With regard to pneumococcal vaccines, the Brazilian Immunization Association and the SBPT recommend the following sequence for patients with chronic lung diseases: 13-valent pneumococcal conjugate vaccine (PCV13), which has stronger immunogenic effect, and, 1 year later, 23-valent pneumococcal polysaccharide vaccine (PPSV23); the PPSV23 can be boosted by a second dose administered 5 years after the first dose. If the individual has been vaccinated with PPSV23, it is appropriate to wait 1 year after PPSV23 before giving a dose of PCV13.(134)

Our recommendation:
Bronchiectasis patients should receive influenza vaccine annually and should receive PCV13 and PPSV23 in the sequence recommended by the Brazilian Immunization Association and the SBPT.


Treatment of chronic respiratory failure

Home oxygen therapy and noninvasive ventilation

PaO2 < 60 mmHg is indicative of severe bronchiectasis and the possible need for long-term home oxygen therapy (18-24 h per day). Oxygen therapy may delay the onset of cor pulmonale, one of the factors related to morbidity and mortality in this specific group of patients, in addition to hypoxemia and hypercapnia.(135)

The indications for home oxygen therapy should be the same as those for chronic airway diseases, that is, PaO2 < 55 mmHg or SpO2 < 88% on room air or PaO2 between 56 and 59 mmHg associated with cor pulmonale and/or hematocrit > 55%.(136)

Noninvasive mechanical ventilation may be indicated in patients with chronic respiratory failure with hypercapnia, as an adjuvant treatment to cardiopulmonary rehabilitation and respiratory therapy, as well as being indicated as supportive therapy in patients waiting for lung transplantation. It should be emphasized that noninvasive mechanical ventilation should be used with caution or should even be contraindicated if there is excessive bronchopulmonary secretion; noninvasive mechanical ventilation is therefore indicated mainly for phases that are clinically stable from a secretion point of view. Among the different possible modes of noninvasive mechanical ventilation, the most convenient is bilevel positive airway pressure (BiPAP).(15,85)

Our recommendation:
In patients with chronic hypoxemia despite optimal clinical treatment, long-term home oxygen therapy is indicated. In clinically stable patients with chronic hypercapnic respiratory failure, noninvasive mechanical ventilation by BiPAP should be used as an adjuvant to cardiopulmonary rehabilitation and respiratory therapy.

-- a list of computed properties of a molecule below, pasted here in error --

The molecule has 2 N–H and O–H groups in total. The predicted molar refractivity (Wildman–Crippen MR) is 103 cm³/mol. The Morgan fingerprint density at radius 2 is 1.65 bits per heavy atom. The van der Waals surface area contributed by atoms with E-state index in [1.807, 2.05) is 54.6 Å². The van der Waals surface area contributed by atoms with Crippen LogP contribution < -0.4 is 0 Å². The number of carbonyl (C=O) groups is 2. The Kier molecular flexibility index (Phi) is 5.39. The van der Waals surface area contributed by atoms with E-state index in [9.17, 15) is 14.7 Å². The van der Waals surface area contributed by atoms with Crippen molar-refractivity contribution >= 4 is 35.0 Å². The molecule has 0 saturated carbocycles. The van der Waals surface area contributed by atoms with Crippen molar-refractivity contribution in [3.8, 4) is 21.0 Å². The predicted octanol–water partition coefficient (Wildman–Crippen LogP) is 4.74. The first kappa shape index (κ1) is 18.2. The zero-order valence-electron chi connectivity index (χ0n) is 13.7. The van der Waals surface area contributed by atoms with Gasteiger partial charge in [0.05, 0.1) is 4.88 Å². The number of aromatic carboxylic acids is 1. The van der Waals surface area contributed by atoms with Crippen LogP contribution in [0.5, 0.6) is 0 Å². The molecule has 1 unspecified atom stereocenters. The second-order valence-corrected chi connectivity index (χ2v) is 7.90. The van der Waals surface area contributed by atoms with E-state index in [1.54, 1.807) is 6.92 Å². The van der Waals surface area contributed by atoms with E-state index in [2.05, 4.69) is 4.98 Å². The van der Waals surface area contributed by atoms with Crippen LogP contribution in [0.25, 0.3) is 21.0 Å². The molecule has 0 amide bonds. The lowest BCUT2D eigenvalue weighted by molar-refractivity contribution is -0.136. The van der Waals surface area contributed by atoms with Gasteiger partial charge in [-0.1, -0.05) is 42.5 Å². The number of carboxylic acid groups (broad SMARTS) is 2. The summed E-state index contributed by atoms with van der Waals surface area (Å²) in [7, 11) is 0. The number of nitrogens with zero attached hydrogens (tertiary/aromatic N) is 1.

Lung transplantation

Lung transplantation is indicated for adult individuals with chronic, end-stage lung disease or evidence of disease progression who are at a high (> 50%) risk of death within 2 years despite full optimal treatment, unless they have an absolute contraindication.(85,137) There are no specific recommendations on the timing of referring non-cystic fibrosis bronchiectasis patients for lung transplantation, which means that the recommendations are based on those proposed for other chronic lung diseases and for bronchiectasis associated with cystic fibrosis.(137,138)

Lung transplantation should be considered for individuals with diffuse bronchiectasis who have a progressive decline in pulmonary function despite full clinical treatment.(139,140) Progression of the underlying disease with severe impairment of pulmonary function (FEV1 < 30% of predicted); presence of hypoxemia (requiring home oxygen therapy) and hypercapnia; need for noninvasive ventilation; severe exacerbations and frequent hospitalizations; and development of pulmonary hypertension are signs that the patient should be referred for lung transplantation.(85,139,141)

In three series of transplant recipients, 1-, 5-, and 10-year survival was, respectively, between 68% and 85%,(142-144) between 61% and 73%,(142-144) and 48%.(143) In those studies, (sequential) bilateral transplantation was more common than unilateral transplantation. Since bronchiectasis is a suppurative lung disease, bilateral transplantation is always indicated.

Our recommendation:
Lung transplantation should be considered for patients with FEV1 < 30% of predicted or for those with higher FEV1 values but with rapid lung function decline. Some factors, if present, should alert to the possibility of early referral of the patient for lung transplantation evaluation. These factors include severe and frequent exacerbations, with ICU admissions; recurrent or treatment-refractory pneumothorax or hemoptysis; chronic respiratory failure; and hypercapnia or pulmonary hypertension.